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Taubman, A. Alfred


TAUBMAN, A. ALFRED (1924– ), U.S. entrepreneur. Taubman, who was born in Pontiac, Mich., attended the University of Michigan without graduating and the Lawrence Institute of Technology, where he studied architecture. He became a store designer. In 1950, with a $5,000 loan, he formed the Taubman Company, a real-estate development and property management concern, and built it into one of the most prominent developers and managers of giant regional shopping malls in the United States. His first project in 1953 was a 26-store open-air shopping center in Flint, Mich. A few years later, he built an enclosed mall in Hayward, Calif., and then put together what was widely considered one of the finest collections of shopping malls in the world. In 2004, the average American mall had annual sales of around $340 a square foot. Taubman's malls, with high-end stores, averaged close to $500 a square foot. One of his prize malls was in Short Hills, n.j., which he bought in 1980 when there were only seven stores that were still in business. He renovated it four times until he got the right store mix: Neiman Marcus, Saks, Nordstrom, and Macy's. The mall had average annual sales of $800 a square foot. By the early years of the 21st century Taubman operated 19 shopping malls in nine states, including five in the Detroit area. In the 1970s Taubman went into business with Max *Fisher, the Detroit financier and adviser to Republican presidents. He had been Taubman's mentor since the 1950s, when he asked him to develop a chain of Speedway gas stations. Fisher and Taubman bought the Irvine Ranch in Southern California, which became one of the most profitable residential and commercial ventures in American history. It allowed Taubman, along with a group of investors that included Henry Ford ii, to buy the majority share in Sotheby's, the famed auction house, in 1983 for $130 million. The move gave Taubman entrée to the art world and to European society. In 1993 Taubman became chairman and a director of Sotheby's but in 2001 he stood trial on charges that from 1993 to 1999 he had colluded with his chief rival, Christie's, to fix sellers' commissions, violating antitrust laws and cheating customers out of $400 million. A year earlier, to settle a civil class-action suit, Taubman stepped down from his Sotheby's post and paid one-third of the more than $500 million settlement made to former clients out of his own pocket. In the criminal trial, Taubman was convicted and spent a year in prison. Taubman was a major philanthropist, giving to educational and Jewish causes. A part-time resident of Bloomfield Hills, outside Detroit, Taubman was one of the two largest all-time contributors to the Jewish Federation of Metropolitan Detroit, mostly anonymously. In 1999, the federation named one of its Jewish community center campuses after Taubman, a member of Shaarey Zedek, a Conservative congregation in Southfield, Mich. With a $30 million gift, Taubman endowed the program in architecture and urban affairs at the University of Michigan, where a wing of the hospital is named after him. Brown University boasts the A. Alfred Taubman School for Public Policy and American Institutions, while Harvard University has the Taubman Center for State and Local Government.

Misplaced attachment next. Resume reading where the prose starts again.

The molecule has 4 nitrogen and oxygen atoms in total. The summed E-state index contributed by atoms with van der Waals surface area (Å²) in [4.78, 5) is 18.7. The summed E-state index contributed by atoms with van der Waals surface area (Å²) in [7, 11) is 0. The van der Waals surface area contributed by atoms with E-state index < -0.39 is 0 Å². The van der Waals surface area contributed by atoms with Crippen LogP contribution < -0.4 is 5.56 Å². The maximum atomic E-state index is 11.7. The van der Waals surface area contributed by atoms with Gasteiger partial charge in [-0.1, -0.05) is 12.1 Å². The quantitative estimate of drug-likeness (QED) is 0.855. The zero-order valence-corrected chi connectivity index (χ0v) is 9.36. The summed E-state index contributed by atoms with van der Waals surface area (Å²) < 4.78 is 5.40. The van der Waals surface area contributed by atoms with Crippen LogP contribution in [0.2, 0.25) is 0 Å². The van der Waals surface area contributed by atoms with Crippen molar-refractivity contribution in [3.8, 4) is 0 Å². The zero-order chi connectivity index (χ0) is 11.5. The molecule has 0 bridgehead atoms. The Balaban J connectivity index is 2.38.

[Stewart Kampel (2nd ed.)]

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